‘My respectful view, however, is that these institutions are deeply embedded by shareholder prerogatives, and the only way such radical changes could happen is through the creation of alternative institutions,’ he says.
‘There is no alternative’ (or is there?)
Do alternatives to the IMF and World Bank exist? There have been many attempts to create them over the years, but so far none have proved convincing.
The trauma of the 1997 Asian financial crisis, for example, spurred Asian nations into deeper regional cooperation. The most visible outcome of this was the Chiang Mai Initiative, which established a network of bilateral currency swap agreements among the region’s central banks. The arrangement was multilateralised in 2010 and relabelled as the Chiang Mai Initiative Multilateralization – a self-managed reserve pooling mechanism for its member economies. Yet it has never been used, not even in 2008, at the height of the global financial crisis.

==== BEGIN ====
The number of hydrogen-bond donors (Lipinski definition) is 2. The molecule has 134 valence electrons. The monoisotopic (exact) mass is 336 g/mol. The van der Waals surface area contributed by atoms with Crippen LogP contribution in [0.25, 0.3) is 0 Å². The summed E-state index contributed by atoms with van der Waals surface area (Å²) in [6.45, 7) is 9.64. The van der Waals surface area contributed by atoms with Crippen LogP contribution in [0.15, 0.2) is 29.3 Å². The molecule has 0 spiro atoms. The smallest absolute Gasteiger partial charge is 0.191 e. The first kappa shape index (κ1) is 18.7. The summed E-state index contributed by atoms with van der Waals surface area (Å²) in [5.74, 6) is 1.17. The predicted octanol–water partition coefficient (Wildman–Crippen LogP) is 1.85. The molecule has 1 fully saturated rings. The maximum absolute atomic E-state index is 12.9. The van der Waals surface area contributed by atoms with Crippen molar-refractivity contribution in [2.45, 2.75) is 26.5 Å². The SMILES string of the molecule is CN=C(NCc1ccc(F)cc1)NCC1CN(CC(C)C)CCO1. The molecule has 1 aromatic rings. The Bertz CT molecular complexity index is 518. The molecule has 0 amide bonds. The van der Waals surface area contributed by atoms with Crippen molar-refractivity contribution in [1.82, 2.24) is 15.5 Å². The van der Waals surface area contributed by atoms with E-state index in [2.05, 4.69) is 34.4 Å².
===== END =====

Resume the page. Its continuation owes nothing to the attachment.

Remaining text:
In July this year, a deal was agreed in Brazil by the leaders of the five BRICS countries to create a new development bank and emergency reserve fund. The New Development Bank (NDB) will have its headquarters in Shanghai, China and operate much like the World Bank. With $50bn in initial capital, it will seek to finance infrastructure and development. The emergency reserve fund – Contingent Reserve Arrangement (CRA) – will operate much like the IMF. With $100bn in initial capital, it will be a source of financial assistance for member countries that are suffering financial difficulties.The first president will come from India, while Brazil will head the board of directors. The chairman of the board of governors will come from Russia, and there will be a regional base established in South Africa.